Pasquin and Marforio
ALL the world have heard of these statues: they have served as vehicles for the keenest satire in a land of the most uncontrolled despotism. The statue of Pasquin (from whence the word pasquinade) and that of Marforio are placed in Rome in two different quarters. Marforio’s is an ancient statue that lies at its whole length. That of Pasquin is a marble statue, greatly mutilated, which stands at the corner of the palace of the Ursinos, supposed to be the figure of a gladiator. Whatever they may have been is now of little consequence: to one or other of these statues, during the concealment of the night, are affixed those satires or lampoons which the authors wish should be dispersed about Rome without any danger to themselves. When Marforio is attacked, Pasquin comes to his succour; and when Pasquin is the sufferer, he finds in Marforio a constant defender. Thus by a thrust and a parry, the most serious matters are disclosed; and the most illustrious personages are attacked by their enemies and defended by their friends.
Misson, in his travels in Italy, gives the following account of the origin of the name of the statue of Pasquin:—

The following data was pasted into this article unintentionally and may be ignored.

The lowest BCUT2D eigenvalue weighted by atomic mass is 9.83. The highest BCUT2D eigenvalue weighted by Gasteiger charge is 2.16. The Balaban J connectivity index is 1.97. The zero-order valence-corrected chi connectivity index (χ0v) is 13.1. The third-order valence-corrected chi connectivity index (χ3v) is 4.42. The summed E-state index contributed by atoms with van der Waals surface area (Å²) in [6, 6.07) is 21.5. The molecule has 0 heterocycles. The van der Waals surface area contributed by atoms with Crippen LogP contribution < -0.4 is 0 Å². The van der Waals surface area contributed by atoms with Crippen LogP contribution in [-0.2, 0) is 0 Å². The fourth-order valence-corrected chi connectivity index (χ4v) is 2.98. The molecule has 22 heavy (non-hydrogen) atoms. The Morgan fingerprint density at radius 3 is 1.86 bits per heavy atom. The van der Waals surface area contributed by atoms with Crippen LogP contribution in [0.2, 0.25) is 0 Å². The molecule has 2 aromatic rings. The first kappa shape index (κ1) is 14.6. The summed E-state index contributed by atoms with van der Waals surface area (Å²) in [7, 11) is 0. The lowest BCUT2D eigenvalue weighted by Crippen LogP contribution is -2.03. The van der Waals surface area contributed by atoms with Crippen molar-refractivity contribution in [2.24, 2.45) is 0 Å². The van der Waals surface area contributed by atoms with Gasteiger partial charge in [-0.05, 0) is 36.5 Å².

A satirical tailor, who lived at Rome, and whose name was Pasquin, amused himself with severe raillery, liberally bestowed on those who passed by his shop; which in time became the lounge of the newsmongers. The tailor had precisely the talents to head a regiment of satirical wits, and had he had time to publish, he would have been the Peter Pindar of his day; but his genius seems to have been satisfied to rest cross-legged on his shopboard. When any lampoons or amusing bon-mots were current at Rome, they were usually called from his shop, pasquinades. After his death this statue of an ancient gladiator was found under the pavement of his shop. It was soon set up, and by universal consent was inscribed with his name; and they still attempt to raise him from the dead, and keep the caustic tailor alive, in the marble gladiator of wit.